The coronavirus outbreak has spread to nearly a 100,000 people across at least 71 countries, resulting in its first deaths in the United States. But while public health officials rush to contain the virus and inform the public, the pro-Trump media world has been spreading misinformation and downplaying the disease in a fevered attempt to defend the president and his administration.
Trump-aligned media and pundits have variously suggested that the virus is a Democratic hoax, a Chinese bioweapon, an attempt to destabilize the stock market or is no more harmful than the common cold. There is no factual basis for any of these conspiratorial claims, some of which are directly misinforming the public about the dangers of a potentially deadly disease.
Radio host and recent presidential medal of freedom honoree Rush Limbaugh, along with far-right media outlet Gateway Pundit, groundlessly suggested that the Centers for Disease Control and Prevention was overblowing the threat of COVID-19 in an attempt to damage Trump. Their attacks focused on top CDC official Nancy Messonnier, the sister of former deputy attorney general Rod Rosenstein who oversaw the special counsel investigation into foreign interference in the 2016 election. This family connection ― earlier noticed by QAnon conspiracy supporters ― was enough to baselessly allege Messonnier’s accurate warnings about the virus were attacks on Trump.
But pro-Trump media and officials haven’t settled on one cohesive narrative, instead reaching for anything that deflects from criticism of the administration’s haphazard handling of the virus and falling stock markets to refocus the story on familiar targets. Sen. Tom Cotton (R-Ark.) and pro-Trump sites have pushed a debunked conspiracy that the virus is a Chinese bioweapon, while a GOP congressional candidate went even further to suggest it may involve billionaire George Soros ― a favorite target of anti-Semitic conspiracies and the far-right.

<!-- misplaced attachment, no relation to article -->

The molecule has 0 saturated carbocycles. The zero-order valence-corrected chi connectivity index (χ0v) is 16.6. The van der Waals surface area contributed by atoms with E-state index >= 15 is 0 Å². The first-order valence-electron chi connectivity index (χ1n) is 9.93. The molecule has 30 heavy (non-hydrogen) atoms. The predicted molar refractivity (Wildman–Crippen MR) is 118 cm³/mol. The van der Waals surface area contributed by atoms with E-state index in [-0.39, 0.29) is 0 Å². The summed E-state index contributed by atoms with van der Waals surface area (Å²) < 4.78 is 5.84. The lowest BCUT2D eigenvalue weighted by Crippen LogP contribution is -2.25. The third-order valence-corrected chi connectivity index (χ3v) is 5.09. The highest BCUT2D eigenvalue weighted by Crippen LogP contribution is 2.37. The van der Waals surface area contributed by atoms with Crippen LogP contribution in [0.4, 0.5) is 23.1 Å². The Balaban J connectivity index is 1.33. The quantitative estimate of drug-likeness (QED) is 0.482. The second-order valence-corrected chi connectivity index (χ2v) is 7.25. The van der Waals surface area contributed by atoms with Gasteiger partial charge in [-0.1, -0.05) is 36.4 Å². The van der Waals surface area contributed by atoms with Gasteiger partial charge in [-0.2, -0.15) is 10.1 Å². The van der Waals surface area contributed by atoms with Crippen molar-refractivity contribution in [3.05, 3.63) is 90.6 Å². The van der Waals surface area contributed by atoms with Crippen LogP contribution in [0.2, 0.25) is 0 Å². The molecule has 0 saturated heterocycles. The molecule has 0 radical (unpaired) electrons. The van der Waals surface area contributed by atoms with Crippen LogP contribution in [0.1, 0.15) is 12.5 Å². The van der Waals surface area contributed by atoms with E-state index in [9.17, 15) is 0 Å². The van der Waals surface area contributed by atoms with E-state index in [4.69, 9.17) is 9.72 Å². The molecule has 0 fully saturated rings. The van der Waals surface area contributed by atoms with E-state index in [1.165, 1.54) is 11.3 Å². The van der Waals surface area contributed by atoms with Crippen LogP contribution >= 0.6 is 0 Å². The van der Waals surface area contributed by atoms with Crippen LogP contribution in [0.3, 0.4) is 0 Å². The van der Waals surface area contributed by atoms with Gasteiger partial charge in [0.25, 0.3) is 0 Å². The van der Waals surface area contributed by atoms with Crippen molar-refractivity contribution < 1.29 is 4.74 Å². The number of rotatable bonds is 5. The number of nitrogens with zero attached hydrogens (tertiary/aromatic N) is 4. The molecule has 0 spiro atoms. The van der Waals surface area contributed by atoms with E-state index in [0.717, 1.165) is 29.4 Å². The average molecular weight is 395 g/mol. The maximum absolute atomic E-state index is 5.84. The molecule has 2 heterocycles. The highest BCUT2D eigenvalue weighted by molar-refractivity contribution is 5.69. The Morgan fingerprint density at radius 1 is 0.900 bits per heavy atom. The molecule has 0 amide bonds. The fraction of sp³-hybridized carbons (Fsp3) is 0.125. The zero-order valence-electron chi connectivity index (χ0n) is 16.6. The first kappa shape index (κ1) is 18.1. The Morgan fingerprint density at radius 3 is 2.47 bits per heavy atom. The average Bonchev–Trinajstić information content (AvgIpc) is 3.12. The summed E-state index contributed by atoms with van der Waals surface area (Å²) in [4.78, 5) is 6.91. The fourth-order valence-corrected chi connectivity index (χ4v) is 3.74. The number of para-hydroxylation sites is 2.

The right-wing coverage of the virus has created a dangerous echo chamber filled with claims that public health officials are not to be trusted and anyone contradicting Trump on the outbreak is a target for derision. It’s exactly the kind of misinformation that experts warn can make it harder to contain the disease and create confusion among the public. And as is often the case, Trump and his top surrogates have embraced the message.
Donald Trump Jr. on Fox and Friends last week accused Democrats of “[trying] to take a pandemic and seemingly hope that it comes here and kills millions of people, so that they could end Donald Trump’s streak of winning.” Vice President Mike Pence defended Trump Jr.’s comments on Monday, saying he was merely “pushing back” against Democrats.
Trump, who has tried to gut global health budgets and forced out top disease prevention officials, has claimed that the virus is under control in the United States. He has consistently tried to dismiss the severity of the outbreak and claimed at a rally on Friday that Democrats were politicizing the coronavirus as “their new hoax” ― likening it to the impeachment proceedings against him.
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